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Show that

$\epsilon_{ijk} A_{il} A_{jm} A_{kn} = \det(A) \epsilon_{lmn}$

where $\epsilon$ epsilon is the standard Levi-Civita symbol and A is a three dimensional matrix.

I found the above property in a book used for my course about turbulence, where it is used to prove that the $\epsilon$ is isotropic. The proof for the property however is not provided, and I'm struggling to prove it myself. Thanks.

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  • $\begingroup$ I would argue that this "property" is actually the honest definition of the determinant. The expansion by minors due to Laplace is far more complicated even if it is how you first see the determinant defined. Of course, mathematicians who are found of permutations can differ with my opinion, but, I prefer a sum of indices as opposed to a sum over permutations (the other good way to define the determinant) $\endgroup$ – James S. Cook May 24 '15 at 19:24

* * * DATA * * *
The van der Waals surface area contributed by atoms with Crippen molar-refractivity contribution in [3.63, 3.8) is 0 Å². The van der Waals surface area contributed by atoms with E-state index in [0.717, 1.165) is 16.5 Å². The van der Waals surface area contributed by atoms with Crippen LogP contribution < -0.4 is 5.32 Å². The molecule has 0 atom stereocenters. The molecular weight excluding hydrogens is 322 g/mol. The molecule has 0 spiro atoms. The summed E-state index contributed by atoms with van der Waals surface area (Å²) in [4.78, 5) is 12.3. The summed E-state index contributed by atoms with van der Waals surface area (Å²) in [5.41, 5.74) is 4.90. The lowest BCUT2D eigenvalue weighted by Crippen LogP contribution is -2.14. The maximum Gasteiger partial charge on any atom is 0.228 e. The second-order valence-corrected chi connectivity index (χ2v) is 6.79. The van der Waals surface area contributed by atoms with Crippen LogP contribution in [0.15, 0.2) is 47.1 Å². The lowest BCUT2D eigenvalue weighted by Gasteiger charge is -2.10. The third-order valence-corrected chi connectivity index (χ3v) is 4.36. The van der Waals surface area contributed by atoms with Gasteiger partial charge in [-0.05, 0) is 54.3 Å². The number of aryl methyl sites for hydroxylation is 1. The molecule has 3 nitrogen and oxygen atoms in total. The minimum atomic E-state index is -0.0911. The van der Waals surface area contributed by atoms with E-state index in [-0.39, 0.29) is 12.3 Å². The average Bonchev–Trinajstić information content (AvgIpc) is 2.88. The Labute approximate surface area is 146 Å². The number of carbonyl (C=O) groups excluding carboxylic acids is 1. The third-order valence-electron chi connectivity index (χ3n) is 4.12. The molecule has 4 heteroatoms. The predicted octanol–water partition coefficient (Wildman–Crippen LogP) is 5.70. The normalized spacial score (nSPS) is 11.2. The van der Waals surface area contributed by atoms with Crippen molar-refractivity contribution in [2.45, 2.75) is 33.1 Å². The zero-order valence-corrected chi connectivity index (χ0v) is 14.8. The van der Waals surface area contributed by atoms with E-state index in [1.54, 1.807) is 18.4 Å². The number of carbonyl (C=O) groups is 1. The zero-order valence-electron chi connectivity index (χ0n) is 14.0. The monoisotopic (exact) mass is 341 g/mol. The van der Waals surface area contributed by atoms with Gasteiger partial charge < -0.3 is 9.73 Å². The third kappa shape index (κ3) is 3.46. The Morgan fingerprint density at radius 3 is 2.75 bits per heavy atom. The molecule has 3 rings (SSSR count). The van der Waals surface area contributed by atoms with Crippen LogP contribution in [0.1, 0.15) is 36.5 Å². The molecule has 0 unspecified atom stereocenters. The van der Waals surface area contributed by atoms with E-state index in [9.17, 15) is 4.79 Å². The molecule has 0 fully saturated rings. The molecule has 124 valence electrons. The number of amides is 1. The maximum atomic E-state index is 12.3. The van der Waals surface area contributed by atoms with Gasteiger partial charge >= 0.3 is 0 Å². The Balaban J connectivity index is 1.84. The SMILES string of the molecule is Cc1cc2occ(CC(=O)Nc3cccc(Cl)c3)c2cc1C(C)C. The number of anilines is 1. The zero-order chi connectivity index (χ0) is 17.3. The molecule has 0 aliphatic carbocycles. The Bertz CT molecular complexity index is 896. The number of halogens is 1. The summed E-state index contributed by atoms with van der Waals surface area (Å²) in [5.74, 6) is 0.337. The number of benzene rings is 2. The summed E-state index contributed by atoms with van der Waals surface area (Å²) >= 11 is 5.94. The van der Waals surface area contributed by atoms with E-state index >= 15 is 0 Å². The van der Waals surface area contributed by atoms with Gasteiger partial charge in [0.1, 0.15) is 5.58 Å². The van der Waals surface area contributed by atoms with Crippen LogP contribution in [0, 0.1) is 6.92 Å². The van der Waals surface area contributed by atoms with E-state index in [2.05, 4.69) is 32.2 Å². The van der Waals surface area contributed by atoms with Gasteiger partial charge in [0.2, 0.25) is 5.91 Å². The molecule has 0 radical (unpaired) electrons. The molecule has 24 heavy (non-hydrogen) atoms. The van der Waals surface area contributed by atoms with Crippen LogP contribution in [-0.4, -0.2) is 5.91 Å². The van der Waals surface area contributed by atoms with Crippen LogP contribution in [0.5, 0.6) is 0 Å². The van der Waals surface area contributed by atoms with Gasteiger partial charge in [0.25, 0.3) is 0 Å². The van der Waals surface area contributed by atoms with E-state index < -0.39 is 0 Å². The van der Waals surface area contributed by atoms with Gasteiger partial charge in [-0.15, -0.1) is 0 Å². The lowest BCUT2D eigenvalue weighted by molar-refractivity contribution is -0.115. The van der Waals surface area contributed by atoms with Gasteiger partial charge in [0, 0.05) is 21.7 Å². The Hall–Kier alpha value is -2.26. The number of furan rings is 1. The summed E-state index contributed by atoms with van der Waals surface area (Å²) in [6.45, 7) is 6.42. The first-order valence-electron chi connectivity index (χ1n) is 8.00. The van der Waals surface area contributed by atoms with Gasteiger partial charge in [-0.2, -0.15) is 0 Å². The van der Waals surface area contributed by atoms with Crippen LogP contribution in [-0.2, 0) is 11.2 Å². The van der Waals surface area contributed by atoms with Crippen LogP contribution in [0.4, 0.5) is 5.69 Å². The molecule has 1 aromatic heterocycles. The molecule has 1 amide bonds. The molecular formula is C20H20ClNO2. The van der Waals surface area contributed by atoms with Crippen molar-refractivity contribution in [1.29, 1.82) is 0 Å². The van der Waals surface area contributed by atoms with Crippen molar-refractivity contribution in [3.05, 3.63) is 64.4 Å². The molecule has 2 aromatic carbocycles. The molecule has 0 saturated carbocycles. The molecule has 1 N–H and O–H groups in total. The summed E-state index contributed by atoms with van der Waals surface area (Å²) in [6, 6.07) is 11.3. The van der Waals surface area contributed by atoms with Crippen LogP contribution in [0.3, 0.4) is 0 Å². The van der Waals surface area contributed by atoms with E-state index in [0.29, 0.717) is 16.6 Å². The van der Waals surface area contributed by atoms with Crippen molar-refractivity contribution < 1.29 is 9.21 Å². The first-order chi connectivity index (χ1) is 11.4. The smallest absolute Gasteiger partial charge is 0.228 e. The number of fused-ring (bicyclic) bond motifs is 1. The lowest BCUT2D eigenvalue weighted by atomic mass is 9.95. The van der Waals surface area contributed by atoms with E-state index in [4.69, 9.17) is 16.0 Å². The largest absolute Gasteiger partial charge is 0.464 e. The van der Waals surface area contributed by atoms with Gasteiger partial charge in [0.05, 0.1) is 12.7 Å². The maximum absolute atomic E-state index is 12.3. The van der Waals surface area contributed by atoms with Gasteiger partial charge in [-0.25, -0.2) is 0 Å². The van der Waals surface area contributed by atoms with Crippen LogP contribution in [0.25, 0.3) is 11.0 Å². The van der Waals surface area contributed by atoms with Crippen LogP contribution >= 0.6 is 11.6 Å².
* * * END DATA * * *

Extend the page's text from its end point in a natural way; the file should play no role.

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Consider the following matrix $$ \mathbf{A} = \begin{bmatrix} a_{11} & a_{12} & a_{13}\\ a_{21} & a_{22} & a_{23}\\ a_{31} & a_{32} & a_{33} \end{bmatrix} $$ Then the $\det(\mathbf{A})$ can be written as \begin{align} \det(\mathbf{A}) &= (-1)^0a_{11}(a_{22}a_{33}-a_{23}a_{32})+(-1)^1a_{12}(a_{21}a_{33}-a_{23}a_{31})\\ &+(-1)^2a_{13}(a_{21}a_{32}-a_{22}a_{31}) \end{align} Now, the minor of a determinant is denoted as $A_{nm}$ where $n,m$ correspond to the row and column of the deleted entries. Therefore, $a_{22}a_{33}-a_{23}a_{32} = A_{11}$. What are the other minors? Recall that $$ \epsilon_{ijk} = \begin{cases} 0, & \text{when } i = j\text{ or } i = k\text{ or } j = k\\ 1, & \text{if we have an even permutation}\\ -1, & \text{if we have an odd permutation} \end{cases} $$ Can you figure the rest out now?

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Use

$A=(A_{ij})$, for definition

$$\det(\mathbf{A}) = \varepsilon_{ijk} A_{1i}A_{2j}A_{3k}$$

Or

$$3!\det(\mathbf{A}) = \varepsilon_{lmn}\varepsilon_{ijk} A_{il}A_{jm}A_{kn}$$

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